The counterweight on the Rega RB300 RB600 and RB900 is either tungsten or stainless steel. The rega counterweight on the Rega RB250 and RB251 is black in colour and made from steel..

Rega Tonearm Bearings:

The rega tonearm bearings in the RB300 and upper arms have a higher grade ABEC specification. The bearings are also graded for tighter dimensional tolerance as the arms increase in price.

Tracking force adjustment:

The Rega RB300 RB600 and RB900 have a spring dial system to set tracking force. On the Rega RB250 and RB251 tracking force is adjusted by rotating the counterweight. Once modified you will need a stylus balance to set the tracking weight on the RB250.

The spring mechanism is removed by some audiophiles as it is found to introduce resonance and the arms sound better without it. We do not recommend this course of action as it devalues the resale value of your Rega tonearm and the Rega spring cannot be replaced once it is removed.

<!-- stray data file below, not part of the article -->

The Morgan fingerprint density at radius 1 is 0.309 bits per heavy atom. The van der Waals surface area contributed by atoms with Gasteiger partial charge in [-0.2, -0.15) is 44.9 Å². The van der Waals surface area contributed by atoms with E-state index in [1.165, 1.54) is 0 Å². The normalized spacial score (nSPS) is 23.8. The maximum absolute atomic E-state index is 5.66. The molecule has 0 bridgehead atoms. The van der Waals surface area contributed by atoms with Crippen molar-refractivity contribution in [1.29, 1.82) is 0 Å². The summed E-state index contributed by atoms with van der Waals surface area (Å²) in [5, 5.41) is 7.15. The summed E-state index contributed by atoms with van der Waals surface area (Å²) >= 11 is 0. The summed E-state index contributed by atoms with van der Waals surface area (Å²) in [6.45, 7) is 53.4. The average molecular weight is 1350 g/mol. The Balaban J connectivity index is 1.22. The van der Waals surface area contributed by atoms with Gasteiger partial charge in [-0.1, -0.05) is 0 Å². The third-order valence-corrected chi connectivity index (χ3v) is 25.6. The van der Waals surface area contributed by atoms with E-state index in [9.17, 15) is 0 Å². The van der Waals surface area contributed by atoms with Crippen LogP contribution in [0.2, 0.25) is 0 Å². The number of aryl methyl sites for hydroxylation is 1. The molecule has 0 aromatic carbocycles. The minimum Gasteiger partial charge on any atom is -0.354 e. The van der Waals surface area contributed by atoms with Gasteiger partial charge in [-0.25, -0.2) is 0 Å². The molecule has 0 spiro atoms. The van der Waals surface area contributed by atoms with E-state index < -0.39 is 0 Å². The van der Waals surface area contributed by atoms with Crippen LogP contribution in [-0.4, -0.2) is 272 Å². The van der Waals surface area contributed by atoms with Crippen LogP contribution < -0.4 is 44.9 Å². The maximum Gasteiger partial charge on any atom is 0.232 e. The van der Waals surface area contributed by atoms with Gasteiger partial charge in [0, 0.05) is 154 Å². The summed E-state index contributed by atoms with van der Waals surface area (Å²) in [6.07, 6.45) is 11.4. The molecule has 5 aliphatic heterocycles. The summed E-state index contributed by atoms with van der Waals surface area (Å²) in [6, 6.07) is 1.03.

Rega tonearm base:

The mounting body of the Rega RB300 is made of stainless steel, whereas the mounting body of the rega RB250 is made of brass. The arm base on the rb900 is very different and is held by 3 bolts which has a better decoupling effect than the standard arm.

The latest generation of arms all use the 3 point mounting system on the base. The lower arms use plastic to form the base but upper arms use metal. The change from threaded bases was not popular in many quarters as it makes adjusting the vta laborious. The old Rega threaded bases can be fitted with threaded vta adjusters which gives them infinite adjustment.

It is difficult to say what prompted Rega to change from the threaded base to the 3 point mounting. Some think it was a cost issue and moulded plastic is easier but it is also likely that there was a performance gain for some people. In our view the perceived performance increase was observed because most Rega tonearms with threaded bases are tightened hard onto the armboard. Tightness is surprisingly detrimental to performance and a totally misguided practice, based on intuition rather than proven comparison results.

Tonearm Name Clarification2017-12-14T11:30:56+00:00

For Rega arm and Origin Live OEM arms